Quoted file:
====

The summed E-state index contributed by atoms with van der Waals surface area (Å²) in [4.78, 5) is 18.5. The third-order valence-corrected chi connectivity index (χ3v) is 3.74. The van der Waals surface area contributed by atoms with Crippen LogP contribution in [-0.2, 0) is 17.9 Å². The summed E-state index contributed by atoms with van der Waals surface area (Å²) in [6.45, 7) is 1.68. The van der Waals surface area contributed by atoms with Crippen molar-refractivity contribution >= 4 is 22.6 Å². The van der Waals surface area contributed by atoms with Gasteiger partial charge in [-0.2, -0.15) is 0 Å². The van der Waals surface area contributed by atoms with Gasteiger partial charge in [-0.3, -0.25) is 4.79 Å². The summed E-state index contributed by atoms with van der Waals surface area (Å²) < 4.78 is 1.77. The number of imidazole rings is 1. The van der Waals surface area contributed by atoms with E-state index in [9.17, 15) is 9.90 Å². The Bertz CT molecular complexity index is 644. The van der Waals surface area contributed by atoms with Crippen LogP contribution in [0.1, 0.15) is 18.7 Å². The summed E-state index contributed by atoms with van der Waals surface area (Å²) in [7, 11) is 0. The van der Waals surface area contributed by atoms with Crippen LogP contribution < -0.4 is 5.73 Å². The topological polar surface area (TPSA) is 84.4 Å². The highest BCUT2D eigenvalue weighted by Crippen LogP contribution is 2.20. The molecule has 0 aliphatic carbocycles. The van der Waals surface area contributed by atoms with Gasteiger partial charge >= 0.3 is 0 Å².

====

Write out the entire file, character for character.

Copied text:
The summed E-state index contributed by atoms with van der Waals surface area (Å²) in [4.78, 5) is 18.5. The third-order valence-corrected chi connectivity index (χ3v) is 3.74. The van der Waals surface area contributed by atoms with Crippen LogP contribution in [-0.2, 0) is 17.9 Å². The summed E-state index contributed by atoms with van der Waals surface area (Å²) in [6.45, 7) is 1.68. The van der Waals surface area contributed by atoms with Crippen molar-refractivity contribution >= 4 is 22.6 Å². The van der Waals surface area contributed by atoms with Gasteiger partial charge in [-0.2, -0.15) is 0 Å². The van der Waals surface area contributed by atoms with Gasteiger partial charge in [-0.3, -0.25) is 4.79 Å². The summed E-state index contributed by atoms with van der Waals surface area (Å²) < 4.78 is 1.77. The number of imidazole rings is 1. The van der Waals surface area contributed by atoms with E-state index in [9.17, 15) is 9.90 Å². The Bertz CT molecular complexity index is 644. The van der Waals surface area contributed by atoms with Crippen LogP contribution in [0.1, 0.15) is 18.7 Å². The summed E-state index contributed by atoms with van der Waals surface area (Å²) in [7, 11) is 0. The van der Waals surface area contributed by atoms with Crippen LogP contribution < -0.4 is 5.73 Å². The topological polar surface area (TPSA) is 84.4 Å². The highest BCUT2D eigenvalue weighted by Crippen LogP contribution is 2.20. The molecule has 0 aliphatic carbocycles. The van der Waals surface area contributed by atoms with Gasteiger partial charge >= 0.3 is 0 Å².